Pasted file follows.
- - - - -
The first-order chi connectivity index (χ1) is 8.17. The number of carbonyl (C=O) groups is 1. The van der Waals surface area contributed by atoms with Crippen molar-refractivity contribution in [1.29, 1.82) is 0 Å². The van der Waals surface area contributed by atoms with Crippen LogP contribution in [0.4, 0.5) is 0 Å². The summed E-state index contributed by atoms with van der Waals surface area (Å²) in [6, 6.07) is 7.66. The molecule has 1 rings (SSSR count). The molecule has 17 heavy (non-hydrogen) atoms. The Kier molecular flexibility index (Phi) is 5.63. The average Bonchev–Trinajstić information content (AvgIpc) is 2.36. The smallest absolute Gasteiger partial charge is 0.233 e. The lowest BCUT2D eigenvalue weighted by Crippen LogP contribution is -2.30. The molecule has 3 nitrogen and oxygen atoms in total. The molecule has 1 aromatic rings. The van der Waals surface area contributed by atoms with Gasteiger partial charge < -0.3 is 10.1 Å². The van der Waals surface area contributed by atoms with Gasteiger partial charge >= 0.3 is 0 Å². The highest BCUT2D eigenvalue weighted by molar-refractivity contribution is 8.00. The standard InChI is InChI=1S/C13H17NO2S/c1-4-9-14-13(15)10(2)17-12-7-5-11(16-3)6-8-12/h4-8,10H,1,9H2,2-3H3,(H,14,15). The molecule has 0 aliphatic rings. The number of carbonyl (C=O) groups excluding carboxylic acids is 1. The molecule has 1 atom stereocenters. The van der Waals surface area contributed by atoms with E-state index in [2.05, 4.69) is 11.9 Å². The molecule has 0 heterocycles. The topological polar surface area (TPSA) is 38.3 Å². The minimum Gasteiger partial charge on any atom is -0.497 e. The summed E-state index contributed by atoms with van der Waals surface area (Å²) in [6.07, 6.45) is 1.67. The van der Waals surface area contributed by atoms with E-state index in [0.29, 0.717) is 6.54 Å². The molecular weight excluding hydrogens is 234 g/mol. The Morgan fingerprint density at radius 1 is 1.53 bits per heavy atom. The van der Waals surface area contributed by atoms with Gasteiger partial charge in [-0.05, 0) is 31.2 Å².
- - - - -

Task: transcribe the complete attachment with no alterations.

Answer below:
The first-order chi connectivity index (χ1) is 8.17. The number of carbonyl (C=O) groups is 1. The van der Waals surface area contributed by atoms with Crippen molar-refractivity contribution in [1.29, 1.82) is 0 Å². The van der Waals surface area contributed by atoms with Crippen LogP contribution in [0.4, 0.5) is 0 Å². The summed E-state index contributed by atoms with van der Waals surface area (Å²) in [6, 6.07) is 7.66. The molecule has 1 rings (SSSR count). The molecule has 17 heavy (non-hydrogen) atoms. The Kier molecular flexibility index (Phi) is 5.63. The average Bonchev–Trinajstić information content (AvgIpc) is 2.36. The smallest absolute Gasteiger partial charge is 0.233 e. The lowest BCUT2D eigenvalue weighted by Crippen LogP contribution is -2.30. The molecule has 3 nitrogen and oxygen atoms in total. The molecule has 1 aromatic rings. The van der Waals surface area contributed by atoms with Gasteiger partial charge < -0.3 is 10.1 Å². The van der Waals surface area contributed by atoms with Gasteiger partial charge >= 0.3 is 0 Å². The highest BCUT2D eigenvalue weighted by molar-refractivity contribution is 8.00. The standard InChI is InChI=1S/C13H17NO2S/c1-4-9-14-13(15)10(2)17-12-7-5-11(16-3)6-8-12/h4-8,10H,1,9H2,2-3H3,(H,14,15). The molecule has 0 aliphatic rings. The number of carbonyl (C=O) groups excluding carboxylic acids is 1. The molecule has 1 atom stereocenters. The van der Waals surface area contributed by atoms with E-state index in [2.05, 4.69) is 11.9 Å². The molecule has 0 heterocycles. The topological polar surface area (TPSA) is 38.3 Å². The minimum Gasteiger partial charge on any atom is -0.497 e. The summed E-state index contributed by atoms with van der Waals surface area (Å²) in [6.07, 6.45) is 1.67. The van der Waals surface area contributed by atoms with E-state index in [0.29, 0.717) is 6.54 Å². The molecular weight excluding hydrogens is 234 g/mol. The Morgan fingerprint density at radius 1 is 1.53 bits per heavy atom. The van der Waals surface area contributed by atoms with Gasteiger partial charge in [-0.05, 0) is 31.2 Å².